S E A R C H D V D B e a v e r
(Shane Acker, 2009)
Review by Gary Tooze
Theatrical: Focus Features
Video:Universal Home Video
Region: FREE! (as verified by the Momitsu region FREE Blu-ray player)
Disc Size: 31,785,340,158 bytes
Feature Size: 23,538,112,512 bytes
Video Bitrate: 29.65 Mbps
Case: Standard Blu-ray case
Release date: December 29th, 2009
Aspect ratio: 1.85:1
Resolution: 1080p / 23.976 fps
Video codec: VC-1 Video
DTS-HD Master Audio English 3977 kbps 5.1 / 48 kHz / 3977 kbps / 24-bit (DTS Core: 5.1 / 48 kHz / 1509 kbps / 24-bit)
DTS Audio French 768 kbps 5.1 / 48 kHz / 768 kbps / 24-bit
DTS Audio Spanish 768 kbps 5.1 / 48 kHz / 768 kbps / 24-bit
Dolby Digital Audio English 192 kbps 2.0 / 48 kHz / 192 kbps / Dolby Surround
DTS Express English 192 kbps 2.0 / 48 kHz / 192 kbps / 24-bit
English (SDH), French, Spanish, none
• Feature commentary with writer/director Shane Acker, animation director Joe Ksander, head of story Ryan O'Loughlin and editor Nick Kenway
• 5 Deleted Scenes (7:24 in HD!)
• U Control: Picture in Picture
• 9 - The Long and the Short of It (16:28)
• On Tour with Shane Acker (5:36 in HD!)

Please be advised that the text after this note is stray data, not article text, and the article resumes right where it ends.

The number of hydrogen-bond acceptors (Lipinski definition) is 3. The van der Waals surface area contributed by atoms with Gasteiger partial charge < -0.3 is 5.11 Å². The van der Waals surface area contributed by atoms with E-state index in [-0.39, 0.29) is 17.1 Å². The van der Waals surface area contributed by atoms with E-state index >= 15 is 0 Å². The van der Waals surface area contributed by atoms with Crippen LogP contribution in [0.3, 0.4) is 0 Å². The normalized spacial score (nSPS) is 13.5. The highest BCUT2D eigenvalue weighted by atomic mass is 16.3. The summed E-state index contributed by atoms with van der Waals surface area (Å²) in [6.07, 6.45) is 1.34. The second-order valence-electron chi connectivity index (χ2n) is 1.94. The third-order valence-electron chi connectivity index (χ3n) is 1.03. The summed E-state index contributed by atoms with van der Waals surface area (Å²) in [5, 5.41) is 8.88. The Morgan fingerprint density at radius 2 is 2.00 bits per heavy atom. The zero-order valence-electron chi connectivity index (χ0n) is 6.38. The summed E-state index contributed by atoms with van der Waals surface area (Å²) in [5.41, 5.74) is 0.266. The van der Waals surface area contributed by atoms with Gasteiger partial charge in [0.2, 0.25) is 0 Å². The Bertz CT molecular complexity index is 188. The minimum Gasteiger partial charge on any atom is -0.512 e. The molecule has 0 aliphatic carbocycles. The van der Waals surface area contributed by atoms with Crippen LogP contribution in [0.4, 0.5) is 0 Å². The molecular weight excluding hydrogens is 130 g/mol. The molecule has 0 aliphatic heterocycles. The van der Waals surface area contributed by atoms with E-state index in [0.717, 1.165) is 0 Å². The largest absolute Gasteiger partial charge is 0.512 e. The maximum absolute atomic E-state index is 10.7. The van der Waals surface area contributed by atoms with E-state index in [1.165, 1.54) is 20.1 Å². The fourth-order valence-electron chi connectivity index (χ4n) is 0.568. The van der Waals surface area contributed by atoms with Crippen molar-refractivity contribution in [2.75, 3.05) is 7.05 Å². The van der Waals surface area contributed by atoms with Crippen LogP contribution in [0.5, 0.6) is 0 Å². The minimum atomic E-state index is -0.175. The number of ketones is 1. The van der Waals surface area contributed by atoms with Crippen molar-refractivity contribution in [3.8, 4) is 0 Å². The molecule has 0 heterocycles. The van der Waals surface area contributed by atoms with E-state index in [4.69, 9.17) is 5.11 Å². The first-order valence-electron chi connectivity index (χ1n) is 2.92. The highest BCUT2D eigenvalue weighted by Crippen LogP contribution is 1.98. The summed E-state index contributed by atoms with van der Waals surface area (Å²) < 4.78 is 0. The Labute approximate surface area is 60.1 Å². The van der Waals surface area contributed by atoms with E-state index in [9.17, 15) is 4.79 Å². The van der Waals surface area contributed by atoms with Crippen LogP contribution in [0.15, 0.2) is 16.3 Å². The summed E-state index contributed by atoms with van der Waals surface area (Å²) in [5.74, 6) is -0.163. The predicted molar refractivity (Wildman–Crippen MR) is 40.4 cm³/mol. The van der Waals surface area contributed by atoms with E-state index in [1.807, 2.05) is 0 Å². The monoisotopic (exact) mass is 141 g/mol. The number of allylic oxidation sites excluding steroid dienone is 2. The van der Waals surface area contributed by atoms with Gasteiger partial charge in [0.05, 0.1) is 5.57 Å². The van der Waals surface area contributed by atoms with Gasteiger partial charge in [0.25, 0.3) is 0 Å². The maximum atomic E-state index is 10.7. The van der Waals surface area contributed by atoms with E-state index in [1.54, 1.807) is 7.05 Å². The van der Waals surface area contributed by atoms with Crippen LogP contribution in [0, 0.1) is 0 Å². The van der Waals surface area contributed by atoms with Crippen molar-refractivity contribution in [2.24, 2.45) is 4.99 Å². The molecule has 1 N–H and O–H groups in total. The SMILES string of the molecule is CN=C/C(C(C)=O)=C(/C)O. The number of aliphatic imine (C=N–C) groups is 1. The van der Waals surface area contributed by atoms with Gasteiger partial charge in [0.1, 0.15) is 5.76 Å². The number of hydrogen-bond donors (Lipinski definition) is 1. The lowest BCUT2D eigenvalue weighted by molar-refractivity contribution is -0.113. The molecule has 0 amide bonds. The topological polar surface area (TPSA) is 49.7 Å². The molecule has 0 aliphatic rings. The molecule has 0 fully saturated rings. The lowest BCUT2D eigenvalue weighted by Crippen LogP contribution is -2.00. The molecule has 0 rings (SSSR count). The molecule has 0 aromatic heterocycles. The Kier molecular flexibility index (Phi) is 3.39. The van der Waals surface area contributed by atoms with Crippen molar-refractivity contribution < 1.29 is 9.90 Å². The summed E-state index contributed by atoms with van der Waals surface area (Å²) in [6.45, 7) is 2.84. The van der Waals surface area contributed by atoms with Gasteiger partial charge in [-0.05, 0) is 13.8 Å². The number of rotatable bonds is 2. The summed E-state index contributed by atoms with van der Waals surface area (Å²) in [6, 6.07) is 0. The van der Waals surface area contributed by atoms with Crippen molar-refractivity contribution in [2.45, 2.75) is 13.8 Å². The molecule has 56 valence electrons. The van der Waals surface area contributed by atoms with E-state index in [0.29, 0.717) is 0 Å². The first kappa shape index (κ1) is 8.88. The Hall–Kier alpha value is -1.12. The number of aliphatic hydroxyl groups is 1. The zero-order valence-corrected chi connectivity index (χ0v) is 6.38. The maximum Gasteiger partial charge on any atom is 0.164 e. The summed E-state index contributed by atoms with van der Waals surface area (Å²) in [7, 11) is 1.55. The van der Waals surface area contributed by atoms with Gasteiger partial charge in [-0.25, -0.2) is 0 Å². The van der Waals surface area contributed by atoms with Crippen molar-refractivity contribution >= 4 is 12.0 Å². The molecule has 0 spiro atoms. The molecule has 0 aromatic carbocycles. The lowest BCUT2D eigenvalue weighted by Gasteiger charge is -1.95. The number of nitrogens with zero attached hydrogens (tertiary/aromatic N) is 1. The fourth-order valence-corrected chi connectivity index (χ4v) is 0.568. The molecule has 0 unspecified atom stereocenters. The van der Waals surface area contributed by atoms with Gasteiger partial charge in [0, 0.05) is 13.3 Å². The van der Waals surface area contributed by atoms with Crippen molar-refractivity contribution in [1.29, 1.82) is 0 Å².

• The Look of 9 (13:12 in HD!)
• Acting Out (4:54) in HD!
• 9 - The Original Short with optional commentary (10:33 in HD!)
Description: An action-packed adventure, director Shane Acker’s animated fantasy epic 9 is the feature-length expansion of his Academy Award-nominated 2004 short film of the same name. The screenplay for the feature is by Pamela Pettler (Monster House); directors Tim Burton (Beetlejuice) and Timur Bekmambetov (Wanted) are producing. Set in the near future, the world’s machines have turned on mankind and sparked social unrest - decimating the human population. But as our world falls to pieces, a mission begins to salvage the legacy of civilization, and a group of small “stitchpunk” creations is given the spark of life by a scientist - and they successfully survive the apocalypse. With their group being so small, these creatures must summon individual strengths well beyond their own proportions in order to outwit and fight against the still-functioning monster machines. 9 dynamically explores the will to live and how one soul can change the world.
Perhaps it says something about the nihilistic perspective of modern society, but the post-apocalyptic story is becoming a popular genre; not since the height of the Cold War have movies been so obsessed with the end of civilization. No longer restricted to art-house meditations and action/adventure sagas, this kind of tale has made its way into the animated realm, first with 2008's Pixar release, WALL-E, and now with the Tim Burton/Timur Bekmambetov co-production, 9. Although there are enough scares and thrills to tip the scales slightly onto the PG-13 side of the PG/PG-13 line, this is by no means "adult" animation - or at least it's not going to conjure up thoughts of Heavy Metal or Fritz the Cat. This is post-apocalyptic adventure as imagined for a teen crowd, and what it lacks in depth it makes up for in action. With a slight running time of 80 minutes, 9 doesn't contain an ounce of fat on its animated bones.